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Why Letting Students Choose Where They Get Tutored Works

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In thinking about removing constraints in tutoring services, we would be remiss not to explore why letting students decide the location of tutoring is not only possible but incredibly impactful.

Of course, providing space for students to meet is something an institution views as part of its role to facilitate learning and support student success. Fees go towards new buildings or maintaining current buildings so students have spaces designed for learning and gathering. This is helpful. The option of offering no physical location to meet yet having the expectation students meet to work together regularly would, undoubtedly, be met with frustration.

However, as COVID-19 began to necessitate higher education’s quick adaptation to remote and online student support services, the idea of having to meet in a physical location became more flexible. As a result, it’s the perfect time to explore why letting students decide on the location of tutoring works for success. It’s something Knack has believed in from the start, so we’re excited to showcase why it’s worth being flexible in this area for your program moving forward.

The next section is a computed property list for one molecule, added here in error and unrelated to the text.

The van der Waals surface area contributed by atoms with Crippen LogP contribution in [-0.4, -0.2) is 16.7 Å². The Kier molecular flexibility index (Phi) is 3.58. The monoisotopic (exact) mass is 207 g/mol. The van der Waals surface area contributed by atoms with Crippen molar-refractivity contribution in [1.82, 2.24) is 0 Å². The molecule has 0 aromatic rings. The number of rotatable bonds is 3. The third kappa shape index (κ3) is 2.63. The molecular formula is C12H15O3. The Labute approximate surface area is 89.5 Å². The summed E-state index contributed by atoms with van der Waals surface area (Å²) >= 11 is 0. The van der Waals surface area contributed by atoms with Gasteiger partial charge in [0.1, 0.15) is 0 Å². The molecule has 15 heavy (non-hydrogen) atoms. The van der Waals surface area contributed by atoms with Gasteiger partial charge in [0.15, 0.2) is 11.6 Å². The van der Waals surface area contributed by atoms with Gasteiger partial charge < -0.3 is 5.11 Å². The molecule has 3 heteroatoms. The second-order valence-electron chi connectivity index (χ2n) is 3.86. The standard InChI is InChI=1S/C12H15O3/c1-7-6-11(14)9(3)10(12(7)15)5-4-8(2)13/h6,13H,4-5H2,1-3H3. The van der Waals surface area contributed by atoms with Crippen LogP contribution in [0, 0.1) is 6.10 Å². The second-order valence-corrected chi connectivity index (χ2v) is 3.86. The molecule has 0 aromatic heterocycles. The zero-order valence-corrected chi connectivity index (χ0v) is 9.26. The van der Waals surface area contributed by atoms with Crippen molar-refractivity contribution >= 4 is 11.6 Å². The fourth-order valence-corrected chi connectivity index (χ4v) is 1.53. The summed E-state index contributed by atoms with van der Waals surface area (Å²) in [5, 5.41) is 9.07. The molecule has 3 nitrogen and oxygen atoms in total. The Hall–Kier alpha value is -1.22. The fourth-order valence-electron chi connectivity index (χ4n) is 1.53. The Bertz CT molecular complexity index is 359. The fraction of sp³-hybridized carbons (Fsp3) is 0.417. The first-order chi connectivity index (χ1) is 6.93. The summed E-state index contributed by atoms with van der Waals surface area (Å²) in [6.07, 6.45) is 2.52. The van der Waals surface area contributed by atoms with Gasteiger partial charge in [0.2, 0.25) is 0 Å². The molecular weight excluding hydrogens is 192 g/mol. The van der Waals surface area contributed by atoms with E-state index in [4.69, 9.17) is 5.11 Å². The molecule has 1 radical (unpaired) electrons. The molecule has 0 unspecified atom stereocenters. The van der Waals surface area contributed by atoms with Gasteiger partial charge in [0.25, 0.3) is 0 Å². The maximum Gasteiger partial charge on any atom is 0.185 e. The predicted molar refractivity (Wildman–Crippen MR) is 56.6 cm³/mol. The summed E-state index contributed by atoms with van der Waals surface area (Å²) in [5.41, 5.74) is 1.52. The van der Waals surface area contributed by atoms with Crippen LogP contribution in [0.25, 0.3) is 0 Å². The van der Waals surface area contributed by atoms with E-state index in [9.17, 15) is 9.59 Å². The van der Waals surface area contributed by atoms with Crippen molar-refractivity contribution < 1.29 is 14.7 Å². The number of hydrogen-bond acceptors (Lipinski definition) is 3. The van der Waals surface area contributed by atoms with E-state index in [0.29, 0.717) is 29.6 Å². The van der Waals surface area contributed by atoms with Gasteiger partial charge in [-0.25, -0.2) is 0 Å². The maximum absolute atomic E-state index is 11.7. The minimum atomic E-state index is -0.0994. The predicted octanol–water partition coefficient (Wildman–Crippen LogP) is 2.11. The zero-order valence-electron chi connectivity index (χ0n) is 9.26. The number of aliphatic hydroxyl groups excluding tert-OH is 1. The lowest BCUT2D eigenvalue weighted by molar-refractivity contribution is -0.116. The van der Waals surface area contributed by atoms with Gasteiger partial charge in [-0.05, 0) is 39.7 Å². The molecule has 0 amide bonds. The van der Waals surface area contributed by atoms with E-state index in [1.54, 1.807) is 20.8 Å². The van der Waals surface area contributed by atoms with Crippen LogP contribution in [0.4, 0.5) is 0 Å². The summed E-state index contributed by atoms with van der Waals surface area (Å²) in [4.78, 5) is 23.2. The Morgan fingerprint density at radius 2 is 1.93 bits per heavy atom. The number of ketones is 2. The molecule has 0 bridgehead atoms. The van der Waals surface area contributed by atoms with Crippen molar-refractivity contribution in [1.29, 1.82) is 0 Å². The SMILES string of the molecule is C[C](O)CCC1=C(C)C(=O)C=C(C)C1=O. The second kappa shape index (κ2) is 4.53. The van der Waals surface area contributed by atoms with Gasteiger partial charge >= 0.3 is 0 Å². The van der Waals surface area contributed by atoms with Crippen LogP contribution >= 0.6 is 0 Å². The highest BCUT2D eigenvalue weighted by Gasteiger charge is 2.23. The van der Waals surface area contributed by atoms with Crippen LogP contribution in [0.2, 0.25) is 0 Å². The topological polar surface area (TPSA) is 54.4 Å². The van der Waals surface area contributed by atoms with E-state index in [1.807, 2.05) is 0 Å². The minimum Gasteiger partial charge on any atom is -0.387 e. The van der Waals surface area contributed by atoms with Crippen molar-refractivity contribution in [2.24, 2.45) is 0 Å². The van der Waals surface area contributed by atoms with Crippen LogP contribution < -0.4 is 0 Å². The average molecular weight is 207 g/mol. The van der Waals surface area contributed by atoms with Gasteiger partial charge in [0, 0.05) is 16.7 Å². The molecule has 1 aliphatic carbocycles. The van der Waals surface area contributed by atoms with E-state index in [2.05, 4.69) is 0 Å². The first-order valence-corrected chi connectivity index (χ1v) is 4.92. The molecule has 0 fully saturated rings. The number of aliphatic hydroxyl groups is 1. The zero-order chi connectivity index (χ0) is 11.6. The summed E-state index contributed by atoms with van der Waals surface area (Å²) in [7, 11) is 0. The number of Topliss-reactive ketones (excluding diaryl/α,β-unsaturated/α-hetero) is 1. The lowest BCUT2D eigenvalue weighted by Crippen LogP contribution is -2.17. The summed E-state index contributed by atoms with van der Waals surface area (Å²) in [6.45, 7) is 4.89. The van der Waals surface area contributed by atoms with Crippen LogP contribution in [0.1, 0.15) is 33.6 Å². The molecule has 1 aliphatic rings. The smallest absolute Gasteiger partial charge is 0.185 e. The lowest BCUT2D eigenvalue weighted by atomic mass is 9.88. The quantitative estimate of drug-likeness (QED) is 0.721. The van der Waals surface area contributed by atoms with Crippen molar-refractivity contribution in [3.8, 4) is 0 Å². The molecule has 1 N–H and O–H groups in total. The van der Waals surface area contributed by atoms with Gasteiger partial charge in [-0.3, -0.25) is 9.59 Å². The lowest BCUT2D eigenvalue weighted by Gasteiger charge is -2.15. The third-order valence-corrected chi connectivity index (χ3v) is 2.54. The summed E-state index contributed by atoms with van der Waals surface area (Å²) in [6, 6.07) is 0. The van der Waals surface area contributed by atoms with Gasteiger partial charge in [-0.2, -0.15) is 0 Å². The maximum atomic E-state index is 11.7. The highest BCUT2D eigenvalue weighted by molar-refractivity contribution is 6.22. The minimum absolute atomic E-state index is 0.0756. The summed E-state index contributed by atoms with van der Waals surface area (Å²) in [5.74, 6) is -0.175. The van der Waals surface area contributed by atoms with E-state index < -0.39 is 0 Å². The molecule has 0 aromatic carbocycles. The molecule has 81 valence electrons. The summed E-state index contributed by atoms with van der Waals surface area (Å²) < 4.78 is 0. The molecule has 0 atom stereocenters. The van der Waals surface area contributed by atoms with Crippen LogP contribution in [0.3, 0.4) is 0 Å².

Constraining Location Constrains Hours Of Availability

If tutoring services are no longer tied to a physical location, they are also no longer tied to that building’s hours of operation. This opens the door not only to where students can meet to work together, but also when. Thus, letting students decide on a location removes more than one constraint and introduces more options for them to choose from, a bonus for Generation Z.

Why not let students decide on a location? This may not have been considered before the pandemic because an institution wanted to provide a central space for students to meet and, naturally, this space would be tied to some sort of hours of operation. Allowing for other locations, though, and using a platform that facilitates students' ability to receive or deliver tutoring anywhere, creates the kind of flexibility students are looking for, especially as they adapt to learning in a post-COVID world.